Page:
Confessions of a Croydon building project gone wrong

The IYLO BUILDING, a “landmark development” for all the wrong reasons, has taken to Twitter to ease its angst. Here it explains what it’s like to be the centre of a roundabout and not the centre of attention

Listen up people! It’s me, the IYLO Building, and I’m sick of being ignored.

You don’t think buildings can speak or think? Why, you ignorant carbon-based life forms… You’re so impressed with your five senses and three dimensions that you can’t bear the fact that everything in the universe has some sort of consciousness.

And now that consciousness, through the magic of technology, has been given the freedom to express itself and I’m ready to kvetch! Why? Because of the craziness that is moi!

Look at me! I was supposed to be a thing of captivating elegance, a cascading waterfall of multi-tinted glass bringing grace and sophistication to people of Croydon and Addiscombe.

Some PR agency was paid thousands to come up with the phrase “Live in extraordinary beauty”. I bet they’re eating their shorts now because look at the state of me: I’m a dump!

Things were looking good for a long time; the IYLO Corp even sold some units. I was so proud when someone put the first “SOLD” sign up on one of my windows. I was getting excited, as all buildings do.

We’re built to serve and I was looking forward to housing young families and folks of all sorts. Okay, so I was a bit disturbed when I got tall enough to see that I was being built in the middle of a roundabout but I tried to overlook that . We structures forgive a lot; it is our natural disposition to accept what you humans give us.

But then I started to hear whisperings between the workers.  I saw a lot of frowns, people looking at each other in silence, tool boxes being slammed shut in anger.  Something wasn’t right.  Fewer and fewer people started showing up to build me.  I couldn’t believe it – just give up on me?  In the middle of a build?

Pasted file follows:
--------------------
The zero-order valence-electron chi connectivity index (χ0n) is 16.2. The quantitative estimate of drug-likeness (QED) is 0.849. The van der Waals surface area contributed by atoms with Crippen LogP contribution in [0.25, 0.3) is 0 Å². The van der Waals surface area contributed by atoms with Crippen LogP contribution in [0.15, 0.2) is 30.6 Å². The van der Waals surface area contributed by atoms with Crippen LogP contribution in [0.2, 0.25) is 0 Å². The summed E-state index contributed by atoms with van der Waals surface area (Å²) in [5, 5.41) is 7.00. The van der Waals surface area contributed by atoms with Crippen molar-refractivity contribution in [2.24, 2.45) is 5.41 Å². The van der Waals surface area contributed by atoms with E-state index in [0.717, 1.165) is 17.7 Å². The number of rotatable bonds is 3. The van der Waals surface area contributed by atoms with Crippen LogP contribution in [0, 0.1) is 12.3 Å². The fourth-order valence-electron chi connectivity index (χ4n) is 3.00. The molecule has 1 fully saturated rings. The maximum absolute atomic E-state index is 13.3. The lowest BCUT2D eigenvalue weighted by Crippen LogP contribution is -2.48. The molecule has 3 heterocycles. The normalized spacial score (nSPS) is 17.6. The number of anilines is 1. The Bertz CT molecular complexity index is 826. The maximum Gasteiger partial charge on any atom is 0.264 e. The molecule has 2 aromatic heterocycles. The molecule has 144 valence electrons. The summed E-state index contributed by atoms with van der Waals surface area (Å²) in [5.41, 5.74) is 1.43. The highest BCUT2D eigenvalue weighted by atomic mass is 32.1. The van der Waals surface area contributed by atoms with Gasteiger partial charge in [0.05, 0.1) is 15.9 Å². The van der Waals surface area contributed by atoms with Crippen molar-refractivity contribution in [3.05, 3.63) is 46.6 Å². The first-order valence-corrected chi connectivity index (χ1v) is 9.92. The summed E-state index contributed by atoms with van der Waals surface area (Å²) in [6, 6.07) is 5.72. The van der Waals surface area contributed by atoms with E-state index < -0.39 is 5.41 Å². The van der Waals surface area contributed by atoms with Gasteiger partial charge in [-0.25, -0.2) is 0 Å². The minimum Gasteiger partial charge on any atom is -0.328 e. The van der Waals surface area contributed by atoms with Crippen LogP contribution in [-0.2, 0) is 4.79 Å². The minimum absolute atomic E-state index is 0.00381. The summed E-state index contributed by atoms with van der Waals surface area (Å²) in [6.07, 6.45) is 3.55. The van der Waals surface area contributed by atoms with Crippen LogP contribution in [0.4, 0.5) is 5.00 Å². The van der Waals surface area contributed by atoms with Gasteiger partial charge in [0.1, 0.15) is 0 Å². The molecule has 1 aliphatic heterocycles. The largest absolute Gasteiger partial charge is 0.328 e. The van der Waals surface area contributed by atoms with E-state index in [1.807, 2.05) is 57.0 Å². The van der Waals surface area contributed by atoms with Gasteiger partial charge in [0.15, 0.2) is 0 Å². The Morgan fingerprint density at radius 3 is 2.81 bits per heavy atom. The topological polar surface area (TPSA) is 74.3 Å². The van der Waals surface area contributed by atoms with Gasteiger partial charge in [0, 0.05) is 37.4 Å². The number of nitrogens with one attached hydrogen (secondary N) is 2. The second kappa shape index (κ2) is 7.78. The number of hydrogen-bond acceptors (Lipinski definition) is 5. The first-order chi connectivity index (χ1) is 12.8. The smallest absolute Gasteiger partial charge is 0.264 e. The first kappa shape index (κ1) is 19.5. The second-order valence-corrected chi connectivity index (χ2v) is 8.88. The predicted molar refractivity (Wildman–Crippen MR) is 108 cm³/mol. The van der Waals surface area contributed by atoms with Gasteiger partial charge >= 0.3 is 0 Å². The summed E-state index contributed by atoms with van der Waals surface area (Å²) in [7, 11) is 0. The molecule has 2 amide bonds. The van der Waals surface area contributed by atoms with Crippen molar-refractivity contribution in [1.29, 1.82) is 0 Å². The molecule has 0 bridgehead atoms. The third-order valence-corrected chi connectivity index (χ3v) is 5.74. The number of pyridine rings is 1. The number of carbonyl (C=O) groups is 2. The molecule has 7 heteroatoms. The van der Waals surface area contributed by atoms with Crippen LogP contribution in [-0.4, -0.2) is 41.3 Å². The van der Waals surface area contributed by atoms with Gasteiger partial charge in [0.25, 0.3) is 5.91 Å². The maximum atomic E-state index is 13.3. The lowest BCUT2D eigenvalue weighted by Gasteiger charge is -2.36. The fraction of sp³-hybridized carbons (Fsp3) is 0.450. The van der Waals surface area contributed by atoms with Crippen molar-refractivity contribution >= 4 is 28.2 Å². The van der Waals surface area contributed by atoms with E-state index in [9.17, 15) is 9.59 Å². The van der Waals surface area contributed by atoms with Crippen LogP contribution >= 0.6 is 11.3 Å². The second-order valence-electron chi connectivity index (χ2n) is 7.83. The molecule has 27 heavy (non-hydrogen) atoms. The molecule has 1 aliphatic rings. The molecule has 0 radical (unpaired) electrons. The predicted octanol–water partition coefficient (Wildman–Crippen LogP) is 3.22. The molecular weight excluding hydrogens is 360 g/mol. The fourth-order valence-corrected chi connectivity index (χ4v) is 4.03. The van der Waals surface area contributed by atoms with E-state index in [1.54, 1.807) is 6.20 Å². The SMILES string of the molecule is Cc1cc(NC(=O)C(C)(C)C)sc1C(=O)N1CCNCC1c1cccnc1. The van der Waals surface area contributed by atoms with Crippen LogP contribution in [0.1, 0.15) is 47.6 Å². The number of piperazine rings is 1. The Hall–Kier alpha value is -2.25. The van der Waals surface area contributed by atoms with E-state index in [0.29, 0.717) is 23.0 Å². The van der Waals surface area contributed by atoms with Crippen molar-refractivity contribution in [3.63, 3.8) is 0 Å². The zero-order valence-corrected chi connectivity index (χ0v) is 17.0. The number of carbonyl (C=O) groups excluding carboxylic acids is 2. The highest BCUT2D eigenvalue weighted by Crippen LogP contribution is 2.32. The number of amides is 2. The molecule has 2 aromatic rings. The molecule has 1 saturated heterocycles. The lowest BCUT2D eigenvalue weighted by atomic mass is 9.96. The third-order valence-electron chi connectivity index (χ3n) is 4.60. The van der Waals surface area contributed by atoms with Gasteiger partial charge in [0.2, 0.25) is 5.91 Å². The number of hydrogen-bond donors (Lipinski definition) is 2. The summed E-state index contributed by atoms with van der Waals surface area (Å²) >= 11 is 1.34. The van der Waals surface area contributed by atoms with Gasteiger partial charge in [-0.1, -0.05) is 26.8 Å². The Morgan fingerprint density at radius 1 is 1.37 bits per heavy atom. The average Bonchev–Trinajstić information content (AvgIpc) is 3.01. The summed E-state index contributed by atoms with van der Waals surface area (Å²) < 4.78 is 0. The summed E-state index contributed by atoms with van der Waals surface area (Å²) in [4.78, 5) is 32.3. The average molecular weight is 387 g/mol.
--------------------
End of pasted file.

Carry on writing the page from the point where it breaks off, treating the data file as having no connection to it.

I did this during art therapy. Can you feel my pain?

Sometimes you humans mystify the hell out of me.

Sadly, I don’t understand what you call “money” and all the systems you have built around it. I can’t comprehend all the ways and means of your complex society. But don’t tell me there isn’t something really weird about stopping in the middle of a build. So much time spent and resources consumed – and you just stop now, when I’m looking like this? That’s crazy.

The final straw came in the spring when they took the crane away that was on top of my head. I hit bottom then, I sobbed all night. St George’s Walk heard me and recommended a good shrink. He said that a lot of structures around Croydon are getting urgent psychological help. Not only structures but pieces of land, too. Poor old Mrs Ruskin Square and I had a good natter the other day (and I thought I was messed up). She said she’s been barren for almost a decade.

So what do I do now except get giddy by looking at the cars going around me and feel sorry for my neighbours? I’m also looking forward to the time when all the buddleia bushes around me start to blossom. Anyone wanna buy one? I’ll sell ’em to you cheap.

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4 Responses to Confessions of a Croydon building project gone wrong

  1. Oh dear! Poor Mrs Ruskin Square is in denial. She has been barren for more than a decade. It’s over half a century since that popular coal man Mr Charrington left in the mid-1950s.

    • Of course, you’re right, David.

      But Mrs R-S is a bit of a delicate soul, and she doesn’t like to be reminded of her age. Which is why she refers to herself by the name of her most recent marriage, and tries not to recall all those other, unconsummated liaisons in the past.

  2. derekthrower says:

    As estate agents used to say in the middle years of the last decade with the London Overground reaching West Croydon and the the 2012 Olympics on the horizon, “property can only go up in Croydon”.

    Unfortunately they did not confirm it would ever be completed.

  3. Eureka! We can find caring and considerate partners for Mrs R-S, Mr IYLO and Ms Park-Place too. The answer is simple. We charge business rates and/or council tax as if the properties were occupied, based on the number of units for which developers have planning permission.

    It would concentrate minds wonderfully; induce deals at affordable prices; get owners, co-owners and/or tenants into town centre homes PDQ.

    I know it’s not legal at the moment. That’s a job for Mike Fisher; have a quiet word with his friend Boris; ask him to talk to Call Me Dave. Job done!

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